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Adjunct Professor, Public Relations and Communications Graduate Program,
Georgetown University, and
CEO, EnviroComm International
January 18, 2011
The New York Times ombudsman reveals how the Gray Old Lady, America's archetype of reliable journalism, was burned when she stepped across the digital divide on January 8 to deliver information on the Tucson shooting of Representative Gabrielle Giffords.
Hastening to respond to online followers — "a Web site that needed to be fed as fast and as frequently as possible" — the Times in great error reported that an assailant had shot and killed the congresswoman, rather than the true story, that she had been seriously wounded.
An hour later, the Times learns it is wrong and does a correction.
The ombudsman's commentary is an intriguing, not overly self-rationalizing analysis that concludes that time is the enemy of editorial accuracy. Is time — the pressure to deliver information — also an enemy of truth for business communications?
The slip by an international leader of trustworthy news speaks to a condition confronting every established source of information that needs trust to sustain its success. Chief communications officers responsible for news flow that impacts stakeholder perceptions deal with conditions greatly changed since Arthur W. Page worked out the first principle of sustaining stakeholder support — telling the truth, incontrovertibly, with ample proof.
The principle is as rock-solid now as it was in the 1930s and '40s when Page took it to his AT&T management. Application, on the other hand, is not what it used to be.
In April 1945, recognized by then as a communications guru by both companies and national policy leaders, Page counseled the Secretary of War and the Truman White House on the announcement on the use of the atom bomb to hasten the end of World War II.
It took time to put the President's statement and official news release together, but the enabling combination of war-level control of communication, a small and disciplined White House press corps and limited news media channels allowed a deliberate pace of delivery, a pace unimaginable today.
At a Page Society gathering in Washington last year, we were told by a former White House press secretary that a guiding communications principle in the past was to tell the truth — but do it slowly.
White House communicators have enjoyed the leisure of floating various ideas and positions that may be controversial to see what reactions they get, so they can take their time and adjust what they say and do to gain maximum support.
While this time-honored risk-management tactic is still attempted (the most recent balloon briefly lofted to test Bill Daley's acceptability as the President's chief of staff), it is now quickly blown away by bloggers, hundreds of reporters with White House credentials, and what Jim Roberts, creator of NYTimes.com, calls the "1440/7 news cycle — 1,440 minutes every day, seven days a week, each one of the minutes demanding news for delivery to a networked world."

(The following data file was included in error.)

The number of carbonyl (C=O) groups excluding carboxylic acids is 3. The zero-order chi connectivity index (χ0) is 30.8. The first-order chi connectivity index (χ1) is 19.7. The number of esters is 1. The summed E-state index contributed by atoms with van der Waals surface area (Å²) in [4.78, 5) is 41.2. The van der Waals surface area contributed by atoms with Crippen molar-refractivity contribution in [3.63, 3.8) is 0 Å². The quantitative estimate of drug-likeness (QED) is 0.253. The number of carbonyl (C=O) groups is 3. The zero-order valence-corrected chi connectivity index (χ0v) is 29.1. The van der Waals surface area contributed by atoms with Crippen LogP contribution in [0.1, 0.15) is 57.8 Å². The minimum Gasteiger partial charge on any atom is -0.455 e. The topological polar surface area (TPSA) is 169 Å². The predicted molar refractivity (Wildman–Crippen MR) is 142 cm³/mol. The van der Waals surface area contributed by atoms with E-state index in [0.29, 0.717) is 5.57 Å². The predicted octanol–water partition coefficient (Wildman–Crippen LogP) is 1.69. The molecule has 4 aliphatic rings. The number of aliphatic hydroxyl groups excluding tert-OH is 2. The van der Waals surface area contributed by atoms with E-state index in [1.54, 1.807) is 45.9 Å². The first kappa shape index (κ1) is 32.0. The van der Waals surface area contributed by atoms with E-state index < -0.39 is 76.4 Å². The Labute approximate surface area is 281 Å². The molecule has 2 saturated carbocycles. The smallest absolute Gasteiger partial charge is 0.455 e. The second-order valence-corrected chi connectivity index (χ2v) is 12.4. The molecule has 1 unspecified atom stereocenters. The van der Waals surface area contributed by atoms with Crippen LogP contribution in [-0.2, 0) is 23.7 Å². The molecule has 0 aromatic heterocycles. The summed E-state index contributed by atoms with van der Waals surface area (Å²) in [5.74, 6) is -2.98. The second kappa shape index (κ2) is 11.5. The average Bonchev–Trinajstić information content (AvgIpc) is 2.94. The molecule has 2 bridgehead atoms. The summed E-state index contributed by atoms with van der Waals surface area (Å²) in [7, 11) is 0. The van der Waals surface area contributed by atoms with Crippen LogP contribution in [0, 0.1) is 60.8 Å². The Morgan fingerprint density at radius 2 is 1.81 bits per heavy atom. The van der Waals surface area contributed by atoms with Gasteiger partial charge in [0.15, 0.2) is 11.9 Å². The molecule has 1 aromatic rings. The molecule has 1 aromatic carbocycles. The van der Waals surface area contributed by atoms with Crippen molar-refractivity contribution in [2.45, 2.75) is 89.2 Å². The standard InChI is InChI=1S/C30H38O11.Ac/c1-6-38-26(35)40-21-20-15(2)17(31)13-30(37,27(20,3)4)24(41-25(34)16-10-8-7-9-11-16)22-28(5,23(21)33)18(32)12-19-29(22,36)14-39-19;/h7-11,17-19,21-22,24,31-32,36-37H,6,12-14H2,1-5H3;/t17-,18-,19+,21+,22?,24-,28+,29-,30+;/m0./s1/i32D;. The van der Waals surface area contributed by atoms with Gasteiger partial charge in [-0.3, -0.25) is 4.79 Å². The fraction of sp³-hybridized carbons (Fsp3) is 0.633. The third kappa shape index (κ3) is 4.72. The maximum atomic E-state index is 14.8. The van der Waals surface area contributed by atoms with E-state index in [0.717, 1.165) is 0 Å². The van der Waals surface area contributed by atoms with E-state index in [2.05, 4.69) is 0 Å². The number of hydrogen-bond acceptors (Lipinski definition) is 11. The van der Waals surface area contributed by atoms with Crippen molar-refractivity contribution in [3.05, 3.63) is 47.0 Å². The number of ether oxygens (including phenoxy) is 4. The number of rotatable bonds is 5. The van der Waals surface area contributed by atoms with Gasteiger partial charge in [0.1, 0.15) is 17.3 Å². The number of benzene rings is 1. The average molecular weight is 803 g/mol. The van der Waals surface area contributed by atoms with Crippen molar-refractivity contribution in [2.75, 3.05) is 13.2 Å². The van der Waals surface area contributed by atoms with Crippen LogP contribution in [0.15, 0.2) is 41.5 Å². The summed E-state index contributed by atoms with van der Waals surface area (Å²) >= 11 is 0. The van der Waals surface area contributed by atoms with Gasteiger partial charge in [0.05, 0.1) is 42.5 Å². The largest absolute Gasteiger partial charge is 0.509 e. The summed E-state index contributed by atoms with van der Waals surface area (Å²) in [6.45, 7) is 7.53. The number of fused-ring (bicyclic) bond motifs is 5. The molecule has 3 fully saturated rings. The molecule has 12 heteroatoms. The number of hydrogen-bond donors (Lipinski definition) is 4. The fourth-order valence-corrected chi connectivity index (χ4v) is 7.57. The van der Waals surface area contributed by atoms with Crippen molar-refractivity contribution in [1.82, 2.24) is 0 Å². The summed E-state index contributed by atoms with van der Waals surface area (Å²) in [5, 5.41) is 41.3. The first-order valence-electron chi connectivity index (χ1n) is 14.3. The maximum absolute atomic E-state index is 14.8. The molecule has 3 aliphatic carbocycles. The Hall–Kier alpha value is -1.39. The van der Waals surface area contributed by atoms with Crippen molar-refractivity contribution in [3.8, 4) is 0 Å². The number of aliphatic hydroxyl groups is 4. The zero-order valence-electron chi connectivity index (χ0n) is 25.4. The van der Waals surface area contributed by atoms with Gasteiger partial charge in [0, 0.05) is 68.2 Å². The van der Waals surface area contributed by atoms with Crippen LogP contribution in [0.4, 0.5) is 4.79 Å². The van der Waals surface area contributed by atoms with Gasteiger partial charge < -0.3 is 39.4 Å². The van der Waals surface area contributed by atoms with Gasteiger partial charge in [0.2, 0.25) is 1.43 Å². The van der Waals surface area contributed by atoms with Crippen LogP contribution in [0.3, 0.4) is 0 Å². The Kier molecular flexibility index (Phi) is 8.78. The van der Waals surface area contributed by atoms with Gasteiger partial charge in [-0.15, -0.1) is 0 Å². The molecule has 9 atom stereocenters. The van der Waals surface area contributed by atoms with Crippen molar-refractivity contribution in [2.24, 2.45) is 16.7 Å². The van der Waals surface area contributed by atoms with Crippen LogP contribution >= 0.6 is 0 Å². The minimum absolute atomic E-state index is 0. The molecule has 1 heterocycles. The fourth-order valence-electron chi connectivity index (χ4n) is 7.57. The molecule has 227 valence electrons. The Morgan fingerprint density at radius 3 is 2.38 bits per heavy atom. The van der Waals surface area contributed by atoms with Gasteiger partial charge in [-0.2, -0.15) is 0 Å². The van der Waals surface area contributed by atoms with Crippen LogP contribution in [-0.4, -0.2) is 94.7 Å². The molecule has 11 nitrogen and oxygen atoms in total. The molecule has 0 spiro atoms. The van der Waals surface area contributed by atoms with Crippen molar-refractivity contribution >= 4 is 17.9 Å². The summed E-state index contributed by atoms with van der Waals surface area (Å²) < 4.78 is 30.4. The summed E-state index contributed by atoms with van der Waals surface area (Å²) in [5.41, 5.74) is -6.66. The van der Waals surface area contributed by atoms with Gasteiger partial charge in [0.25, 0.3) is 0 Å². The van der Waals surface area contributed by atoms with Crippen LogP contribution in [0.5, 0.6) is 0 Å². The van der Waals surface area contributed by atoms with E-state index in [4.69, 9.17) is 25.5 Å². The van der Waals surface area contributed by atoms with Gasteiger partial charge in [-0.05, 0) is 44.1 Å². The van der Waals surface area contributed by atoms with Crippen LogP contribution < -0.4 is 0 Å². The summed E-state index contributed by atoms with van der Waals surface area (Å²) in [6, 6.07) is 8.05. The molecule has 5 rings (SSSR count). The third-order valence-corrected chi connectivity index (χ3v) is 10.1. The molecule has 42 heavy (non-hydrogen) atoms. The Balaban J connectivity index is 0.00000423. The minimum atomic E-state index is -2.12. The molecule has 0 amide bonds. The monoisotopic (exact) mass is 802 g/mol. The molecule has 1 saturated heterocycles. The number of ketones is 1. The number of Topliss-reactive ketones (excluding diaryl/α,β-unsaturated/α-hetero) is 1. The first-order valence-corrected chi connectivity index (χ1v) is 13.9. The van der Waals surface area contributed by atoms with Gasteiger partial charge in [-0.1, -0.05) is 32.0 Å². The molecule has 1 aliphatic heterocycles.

How do chief communications officers manage the risk of negative stakeholder perceptions caused by rushed stories and forced earlier decisions? For government and business communicators there is essentially the Sophie's choice facing journalists: "take your time and be sure" or "go on online and be timely."
The Times ombudsman concludes: "...(T)he takeaway is that time is often the enemy. Sometimes the best weapon is to ignore it, and use a moment to consider the alternatives."
Communicators in the private sector must still make the time to gather the back-up, double check the facts, socialize tentative decisions, and gain a consensus on what can and can't be said, and arm themselves and their executives with proof points before feeding the ravenous do-it-now news cycle.
Some CCOs stock the company's Web site with information that buys time, driving online truth-seekers to this armory through search engine enablers.
If we did see the need to re-examine our leader Page's trust-building principle, it would be with the sort of respect my wife's Italian family pays to recipes in a revered, 50-year-old cookbook. We would hang on to the ingredients of verity with proof, adjusting for high-watt microwave preparation.
Bruce Harrison is an adjunct professor in the master's program at
Georgetown University, Washington, DC. He and Judith Muhlberger teach
courses in leadership communications and corporate crisis communications.
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